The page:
-Oh, and the minigames.  The original minigame was decent, if a bit frustrating, but the new game has a trio of them.  Two are for hacking locks: one is basically a memory-type game with a countdown timer, the other is a game where you try to find identical images.  Both of them are tolerable, but not particularly fun, and they are at least generally solvable (unlike the pipe-shuffling abomination in the original Bioshock).  However, there’s also no using omnigel to get around them, so you have to do them every time, which can get tedious.  And speaking of tedious…  In the original, to collect resources, all you had to do was go to a planet and hit the “survey” button, and you were done.  Now, all the surveying has to be done by hand, which means scanning your mouse over an entire globe, looking for elusive deposits with a stuttering graph.  While it can be fun for a while, this mechanism has the potential to get tedious quickly (and I’m talking fossil-unearthing in Spectrobes kind of tedious).

Finally, some random gameplay observations:

– All the graphics look good, maybe slightly better than the original, but not by much.
-The new Normandy has a better layout and is a bit more friendly to walk around, and the mapping functions work much better in the “hub” areas (there are no maps in combat zones, only an objective marker, which is generally fine due to the fairly strict linearity of the missions – you’re rarely afforded the opportunity to walk very far off the beaten path).
-Commerce is also easier – the buying interface clearly outlines what each item does, and there’s basically no selling, a side effect of the limited inventory management.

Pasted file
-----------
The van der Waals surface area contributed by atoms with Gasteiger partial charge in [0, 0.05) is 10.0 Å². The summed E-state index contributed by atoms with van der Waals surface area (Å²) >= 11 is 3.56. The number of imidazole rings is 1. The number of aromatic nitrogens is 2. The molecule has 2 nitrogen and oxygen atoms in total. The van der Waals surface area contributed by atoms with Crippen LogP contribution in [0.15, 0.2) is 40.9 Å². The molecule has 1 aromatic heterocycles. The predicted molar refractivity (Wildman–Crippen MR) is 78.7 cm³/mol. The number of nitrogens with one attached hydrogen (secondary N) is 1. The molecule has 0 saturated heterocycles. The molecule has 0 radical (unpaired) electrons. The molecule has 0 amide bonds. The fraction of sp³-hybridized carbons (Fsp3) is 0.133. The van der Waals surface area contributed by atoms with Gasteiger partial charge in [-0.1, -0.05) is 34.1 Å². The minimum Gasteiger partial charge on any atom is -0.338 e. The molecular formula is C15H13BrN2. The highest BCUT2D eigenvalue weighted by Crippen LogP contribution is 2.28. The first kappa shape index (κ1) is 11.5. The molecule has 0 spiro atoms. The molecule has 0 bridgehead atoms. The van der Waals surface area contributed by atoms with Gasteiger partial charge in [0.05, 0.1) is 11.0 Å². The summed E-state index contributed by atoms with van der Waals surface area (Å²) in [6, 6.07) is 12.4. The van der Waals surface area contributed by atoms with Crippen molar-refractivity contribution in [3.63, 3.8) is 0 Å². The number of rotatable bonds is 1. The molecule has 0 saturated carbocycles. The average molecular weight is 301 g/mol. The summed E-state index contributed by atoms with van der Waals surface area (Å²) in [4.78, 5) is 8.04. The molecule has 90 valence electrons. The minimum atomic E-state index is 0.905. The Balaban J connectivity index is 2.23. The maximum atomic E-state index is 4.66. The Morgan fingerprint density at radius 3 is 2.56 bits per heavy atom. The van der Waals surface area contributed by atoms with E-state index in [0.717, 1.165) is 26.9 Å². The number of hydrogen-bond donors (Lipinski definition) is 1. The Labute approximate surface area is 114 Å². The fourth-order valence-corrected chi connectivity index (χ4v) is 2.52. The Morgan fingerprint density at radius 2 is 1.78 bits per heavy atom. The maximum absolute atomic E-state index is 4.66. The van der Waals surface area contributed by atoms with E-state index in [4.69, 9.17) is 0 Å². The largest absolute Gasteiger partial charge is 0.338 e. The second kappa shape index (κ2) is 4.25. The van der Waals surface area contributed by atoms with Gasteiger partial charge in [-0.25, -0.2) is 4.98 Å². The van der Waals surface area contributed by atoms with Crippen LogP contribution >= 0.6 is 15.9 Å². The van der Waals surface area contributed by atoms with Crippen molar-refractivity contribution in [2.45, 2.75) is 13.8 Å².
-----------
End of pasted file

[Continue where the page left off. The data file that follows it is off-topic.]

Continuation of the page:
-The codex is back, with way too much information, only this time it’s written with much less attention to grammar, and narrated verbatim – you’d think the guy reading it would kinda catch on, but it doesn’t seem to faze him.
-There’s plenty of plot and dialogue again, and you’ll quickly get tired of reading it all, especially if you try to exhaust all of the conversation options.
-You still can’t bloody jump, the scourge of Bioware games, apparently, since time immemorial.
-I’m not sure if there are grenades any more, besides a grenade launcher, which makes cover combat even more of a pain, although I suppose heavy weapons are supposed to make up for this.  The ammo available for shotguns and sniper rifles is shamefully low, at least at the start.
-Loading times are quite reasonable, with decently animated interstitials.  A few airlock-style doors, but no more slow elevators.

Overall – quite a few improvements, combat is definitely more fluid and exciting, but there are also some things that I miss from the original, and a few gameplay mechanics that frustrate rather than improve gameplay.  So far, so good, and you’ll end up playing far longer than you intend.